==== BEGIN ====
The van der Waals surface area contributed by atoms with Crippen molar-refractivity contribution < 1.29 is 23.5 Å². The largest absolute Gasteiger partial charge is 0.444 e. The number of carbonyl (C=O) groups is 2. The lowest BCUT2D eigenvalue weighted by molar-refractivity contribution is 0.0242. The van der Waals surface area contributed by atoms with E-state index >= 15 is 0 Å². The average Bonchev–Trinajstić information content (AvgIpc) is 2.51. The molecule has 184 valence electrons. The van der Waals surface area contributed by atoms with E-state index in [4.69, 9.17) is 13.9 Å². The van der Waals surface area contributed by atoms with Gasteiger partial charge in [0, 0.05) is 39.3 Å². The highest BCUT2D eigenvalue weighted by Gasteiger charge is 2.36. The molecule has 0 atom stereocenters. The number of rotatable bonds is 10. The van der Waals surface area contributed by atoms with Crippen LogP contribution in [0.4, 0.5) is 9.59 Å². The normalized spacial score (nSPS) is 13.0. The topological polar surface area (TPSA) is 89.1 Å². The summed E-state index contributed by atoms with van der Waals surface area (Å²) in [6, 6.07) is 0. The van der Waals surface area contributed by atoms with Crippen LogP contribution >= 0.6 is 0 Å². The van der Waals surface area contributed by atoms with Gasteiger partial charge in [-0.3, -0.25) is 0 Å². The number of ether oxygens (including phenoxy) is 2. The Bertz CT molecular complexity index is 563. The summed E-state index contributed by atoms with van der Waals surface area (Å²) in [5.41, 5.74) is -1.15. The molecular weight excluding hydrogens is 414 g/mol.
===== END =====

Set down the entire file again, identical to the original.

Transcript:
The van der Waals surface area contributed by atoms with Crippen molar-refractivity contribution < 1.29 is 23.5 Å². The largest absolute Gasteiger partial charge is 0.444 e. The number of carbonyl (C=O) groups is 2. The lowest BCUT2D eigenvalue weighted by molar-refractivity contribution is 0.0242. The van der Waals surface area contributed by atoms with E-state index >= 15 is 0 Å². The average Bonchev–Trinajstić information content (AvgIpc) is 2.51. The molecule has 184 valence electrons. The van der Waals surface area contributed by atoms with E-state index in [4.69, 9.17) is 13.9 Å². The van der Waals surface area contributed by atoms with Gasteiger partial charge in [0, 0.05) is 39.3 Å². The highest BCUT2D eigenvalue weighted by Gasteiger charge is 2.36. The molecule has 0 atom stereocenters. The number of rotatable bonds is 10. The van der Waals surface area contributed by atoms with Crippen LogP contribution in [0.4, 0.5) is 9.59 Å². The normalized spacial score (nSPS) is 13.0. The topological polar surface area (TPSA) is 89.1 Å². The summed E-state index contributed by atoms with van der Waals surface area (Å²) in [6, 6.07) is 0. The van der Waals surface area contributed by atoms with Crippen LogP contribution >= 0.6 is 0 Å². The van der Waals surface area contributed by atoms with Gasteiger partial charge in [-0.3, -0.25) is 0 Å². The number of ether oxygens (including phenoxy) is 2. The Bertz CT molecular complexity index is 563. The summed E-state index contributed by atoms with van der Waals surface area (Å²) in [5.41, 5.74) is -1.15. The molecular weight excluding hydrogens is 414 g/mol.